Dreams offer fascinating insights into our psychological state, and can even leave us feeling as if we have learned something new about ourselves, as redOrbit’s recent discussions with University of Montreal expert Antonio Zadra demonstrated.
And yet, many of us cannot remember our dreams at all. Dr. Zadra concludes this three-part series by telling us why that is, and how we can try to remember them in future.
“Some people have a facility for remembering their dreams from when they are very young, but you can also view it as a skill,” Dr. Zadra explains. “Like other skills such as sports, playing the piano, public speaking – some people are naturally good at it and others need to work at it.”
“Modern life makes it harder for people to remember their dreams,” he continues. “Most of us wake up with an alarm each morning; an unnatural awakening. If you wake up when your brain decides it’s time to wake up rather than when an alarm wakes you, you usually wake up from REM sleep, which is most strongly-related to vivid dreaming.”
“If you wake up out of REM sleep, you are more likely to remember a salient dream than when you awaken from another stage of sleep.”
“Dreams are quite fragile experiences,” he adds, “so even when you wake up from a very vivid dream, the memory of it degrades quickly. By lunchtime most of the details are forgotten, and by the next day even parts of the core might be vague.”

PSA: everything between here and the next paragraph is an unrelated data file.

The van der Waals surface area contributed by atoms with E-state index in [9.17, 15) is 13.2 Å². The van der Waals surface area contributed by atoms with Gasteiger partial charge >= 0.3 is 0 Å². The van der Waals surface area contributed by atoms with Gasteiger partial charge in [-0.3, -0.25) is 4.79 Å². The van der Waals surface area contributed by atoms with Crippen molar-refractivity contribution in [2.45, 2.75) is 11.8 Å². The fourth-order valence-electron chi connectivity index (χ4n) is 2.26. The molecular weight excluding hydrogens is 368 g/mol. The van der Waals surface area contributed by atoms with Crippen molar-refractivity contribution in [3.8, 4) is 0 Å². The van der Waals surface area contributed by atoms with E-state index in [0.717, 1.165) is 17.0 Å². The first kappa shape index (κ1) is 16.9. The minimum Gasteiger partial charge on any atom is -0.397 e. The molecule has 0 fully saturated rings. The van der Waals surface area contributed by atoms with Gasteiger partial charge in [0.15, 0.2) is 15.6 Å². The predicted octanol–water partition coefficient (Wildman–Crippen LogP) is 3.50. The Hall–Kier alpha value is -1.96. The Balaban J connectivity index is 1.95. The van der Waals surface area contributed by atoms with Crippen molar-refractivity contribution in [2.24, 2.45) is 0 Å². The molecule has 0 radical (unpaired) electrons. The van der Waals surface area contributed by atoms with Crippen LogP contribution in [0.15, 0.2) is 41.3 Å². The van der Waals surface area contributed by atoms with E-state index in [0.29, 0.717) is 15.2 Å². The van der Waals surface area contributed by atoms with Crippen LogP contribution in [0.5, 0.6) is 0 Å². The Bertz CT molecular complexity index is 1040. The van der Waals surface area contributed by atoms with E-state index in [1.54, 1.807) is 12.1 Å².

How to remember dreams
Dr. Zadra says that: “The parts of the brain that encode short-term memories to long-term memory are deactivated during sleep, so it’s very hard for us to consolidate or to form long-term memories of dreams if you wake up with an alarm.”
“You make a motion with your arm, or with a smartphone you punch in the code, all of these activities, even moving, interfere with any recall you might have.”
He suggests that: “People find it easier to remember their dreams if they give themselves a chance to do so. Try lying back down in bed and see if anything comes back to you. Try changing position from your back to your side while you try to remember.”
“If something comes back to you, write it down. Most people who rarely remember their dreams can train themselves to have better dream recall. They should write it down or dictate it and maybe review the following night before they go to sleep. Everyone dreams multiple times every night, the issue for people is being able to remember them. But because they are pressed for time and because of how they awaken, they don’t always have a chance.”
He adds that: “Women tend to remember dreams more than men, but women are generally more interested in dreams so maybe have a greater motivation to remember them.”
If you are able to remember your dreams, you can find out what they mean here.